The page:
], consideration of this finding in institutions with high rates of cefazolin use will be important.
Proton-pump inhibitors and aspirin are commonly prescribed agents in both the outpatient and inpatient healthcare settings [30
]. As such, we postulated that the use of these drugs, which act as efflux pump inhibitors and activators, respectively, may be associated with efflux pump overexpression. However, our study did not demonstrate such an association, although this may have been due to small numbers of patients who were prescribed proton-pump inhibitors and aspirin (12 in each group).
The results of our study also demonstrated an increased risk of efflux pump overexpression in FQREC isolates recovered from patients who were on a surgical service at either study hospital. It is unclear why there was a significant association between location on a surgical service and OST positivity. Although 19 isolates were found to be clonally related by PFGE analysis, the patients from whom these isolates were recovered were approximately evenly distributed between surgical and medical services, therefore arguing against an outbreak of a specific, OST-positive E. coli strain among a particular service. It is possible that efflux pump overexpression as a mechanism of resistance may decrease transmissibility. However, further studies are needed to evaluate differences in transmissibility among specific resistance mechanisms in FQREC.
Finally, of the 19 isolates that were genetically related by PFGE analysis, 7 demonstrated temporal overlap in dates of hospitalization of the associated patients (ie, from 31 December 2003 through 18 March 2004). Although all of the patients from whom the 7 isolates were recovered were hospitalized at HUP, building and floor locations differed among the group at the time of fecal sampling. Nevertheless, given the close temporal overlap among these isolates, as well as their OST-negative status, it is possible that acquisition from other patients or the environment may have played a role in these findings.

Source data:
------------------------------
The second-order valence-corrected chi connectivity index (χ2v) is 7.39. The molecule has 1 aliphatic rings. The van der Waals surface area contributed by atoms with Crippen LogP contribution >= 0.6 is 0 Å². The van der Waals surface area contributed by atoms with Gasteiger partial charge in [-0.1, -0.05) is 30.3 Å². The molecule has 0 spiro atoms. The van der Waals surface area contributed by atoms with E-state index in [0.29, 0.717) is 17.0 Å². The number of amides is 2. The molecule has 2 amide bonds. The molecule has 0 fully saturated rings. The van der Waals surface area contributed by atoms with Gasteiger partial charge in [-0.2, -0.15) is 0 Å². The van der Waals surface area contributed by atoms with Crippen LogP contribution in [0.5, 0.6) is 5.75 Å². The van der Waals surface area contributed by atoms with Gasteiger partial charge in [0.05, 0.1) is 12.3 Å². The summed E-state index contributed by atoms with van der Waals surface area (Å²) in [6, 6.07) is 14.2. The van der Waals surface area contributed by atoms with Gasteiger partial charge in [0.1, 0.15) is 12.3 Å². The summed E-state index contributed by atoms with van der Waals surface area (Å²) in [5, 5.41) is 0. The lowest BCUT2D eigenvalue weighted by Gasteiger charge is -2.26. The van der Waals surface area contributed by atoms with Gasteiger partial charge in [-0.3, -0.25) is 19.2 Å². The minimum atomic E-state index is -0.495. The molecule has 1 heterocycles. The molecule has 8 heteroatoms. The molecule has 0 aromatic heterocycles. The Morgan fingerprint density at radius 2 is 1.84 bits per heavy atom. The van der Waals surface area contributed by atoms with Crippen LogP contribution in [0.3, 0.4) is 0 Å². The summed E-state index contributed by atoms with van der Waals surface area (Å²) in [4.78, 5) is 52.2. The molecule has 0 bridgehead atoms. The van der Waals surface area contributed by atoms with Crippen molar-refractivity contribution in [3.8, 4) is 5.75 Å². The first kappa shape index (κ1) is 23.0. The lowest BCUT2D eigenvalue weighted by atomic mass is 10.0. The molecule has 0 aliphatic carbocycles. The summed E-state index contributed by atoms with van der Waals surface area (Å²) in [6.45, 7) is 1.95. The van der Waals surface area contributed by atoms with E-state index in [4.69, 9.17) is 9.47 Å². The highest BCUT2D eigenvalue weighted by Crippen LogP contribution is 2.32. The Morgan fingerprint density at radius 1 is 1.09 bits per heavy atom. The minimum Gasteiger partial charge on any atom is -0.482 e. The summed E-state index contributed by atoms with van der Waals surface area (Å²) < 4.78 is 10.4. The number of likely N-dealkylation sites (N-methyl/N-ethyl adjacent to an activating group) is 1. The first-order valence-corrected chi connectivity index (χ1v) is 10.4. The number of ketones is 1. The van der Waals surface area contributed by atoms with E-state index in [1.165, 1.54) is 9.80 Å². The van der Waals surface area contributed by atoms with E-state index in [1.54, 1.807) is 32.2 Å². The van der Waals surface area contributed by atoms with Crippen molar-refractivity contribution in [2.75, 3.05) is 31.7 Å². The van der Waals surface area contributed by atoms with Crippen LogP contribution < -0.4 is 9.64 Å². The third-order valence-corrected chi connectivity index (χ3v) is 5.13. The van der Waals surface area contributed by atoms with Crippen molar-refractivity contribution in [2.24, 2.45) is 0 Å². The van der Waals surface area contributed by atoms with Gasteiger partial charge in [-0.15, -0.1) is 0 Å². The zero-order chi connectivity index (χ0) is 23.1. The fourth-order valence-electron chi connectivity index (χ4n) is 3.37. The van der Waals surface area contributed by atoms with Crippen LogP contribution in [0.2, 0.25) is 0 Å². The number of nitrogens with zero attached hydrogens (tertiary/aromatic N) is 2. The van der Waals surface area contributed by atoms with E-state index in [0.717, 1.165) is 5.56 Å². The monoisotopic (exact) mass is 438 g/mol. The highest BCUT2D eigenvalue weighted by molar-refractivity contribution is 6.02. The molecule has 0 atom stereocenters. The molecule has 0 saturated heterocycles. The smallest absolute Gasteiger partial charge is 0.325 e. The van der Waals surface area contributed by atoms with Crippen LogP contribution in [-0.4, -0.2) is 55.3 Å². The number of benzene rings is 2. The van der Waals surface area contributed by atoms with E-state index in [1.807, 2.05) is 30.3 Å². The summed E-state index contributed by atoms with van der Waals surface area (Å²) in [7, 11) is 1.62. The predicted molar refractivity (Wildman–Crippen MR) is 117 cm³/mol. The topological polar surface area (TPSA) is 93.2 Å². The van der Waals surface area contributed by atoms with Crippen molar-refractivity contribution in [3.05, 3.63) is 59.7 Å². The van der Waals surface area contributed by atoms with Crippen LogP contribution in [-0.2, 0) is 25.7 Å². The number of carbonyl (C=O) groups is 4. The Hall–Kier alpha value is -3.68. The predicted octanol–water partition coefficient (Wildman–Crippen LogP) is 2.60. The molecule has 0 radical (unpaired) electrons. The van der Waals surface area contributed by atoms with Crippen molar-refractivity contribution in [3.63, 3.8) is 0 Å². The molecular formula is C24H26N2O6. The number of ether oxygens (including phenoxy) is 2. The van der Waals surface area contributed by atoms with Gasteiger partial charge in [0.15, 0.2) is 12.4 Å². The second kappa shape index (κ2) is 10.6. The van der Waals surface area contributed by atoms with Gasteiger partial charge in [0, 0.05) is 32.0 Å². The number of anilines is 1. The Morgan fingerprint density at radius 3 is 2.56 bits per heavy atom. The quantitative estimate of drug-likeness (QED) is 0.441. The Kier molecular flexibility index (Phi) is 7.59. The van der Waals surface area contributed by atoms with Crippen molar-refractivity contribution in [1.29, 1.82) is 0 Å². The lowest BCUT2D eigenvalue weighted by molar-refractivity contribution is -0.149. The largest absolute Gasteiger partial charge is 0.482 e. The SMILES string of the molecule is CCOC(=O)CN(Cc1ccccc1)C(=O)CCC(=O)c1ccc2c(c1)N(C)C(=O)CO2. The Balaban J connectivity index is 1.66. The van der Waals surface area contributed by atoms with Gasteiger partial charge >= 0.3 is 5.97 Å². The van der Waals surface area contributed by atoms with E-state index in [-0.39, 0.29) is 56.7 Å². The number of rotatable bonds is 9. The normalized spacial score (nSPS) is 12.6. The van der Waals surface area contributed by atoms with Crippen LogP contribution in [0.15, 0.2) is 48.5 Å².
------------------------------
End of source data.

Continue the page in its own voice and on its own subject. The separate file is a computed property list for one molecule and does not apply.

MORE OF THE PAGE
There are potential limitations of our study. Selection bias is a potential concern; although only approximately 60% of eligible subjects were enrolled as detailed in the original study, participants and nonparticipants had similar demographic characteristics apart from median age [14
]. Similarly, misclassification bias is a concern in case-control studies. However, testing for specific mechanisms of FQ resistance, including efflux pump overexpression, was performed prior to data collection, and cases and controls were classified solely based on OST. Finally, the present study was conducted in a single healthcare system, and these results may not be generalizable to other institutions.
In conclusion, the results of our study demonstrate a significant association between efflux pump overexpression as the mechanism of resistance in FQREC colonization and prior use of first-generation cephalosporins and location on a surgical service. It is clear that the clinical and molecular epidemiology of FQ resistance is complex, and future studies will need to focus on elucidating the relationship between specific antimicrobial use and resulting selection pressure for various resistance mechanisms. Furthermore, it will be important for future studies to evaluate whether differences in risk factors exist depending on the underlying mechanism of resistance among other antimicrobial-resistant bacteria.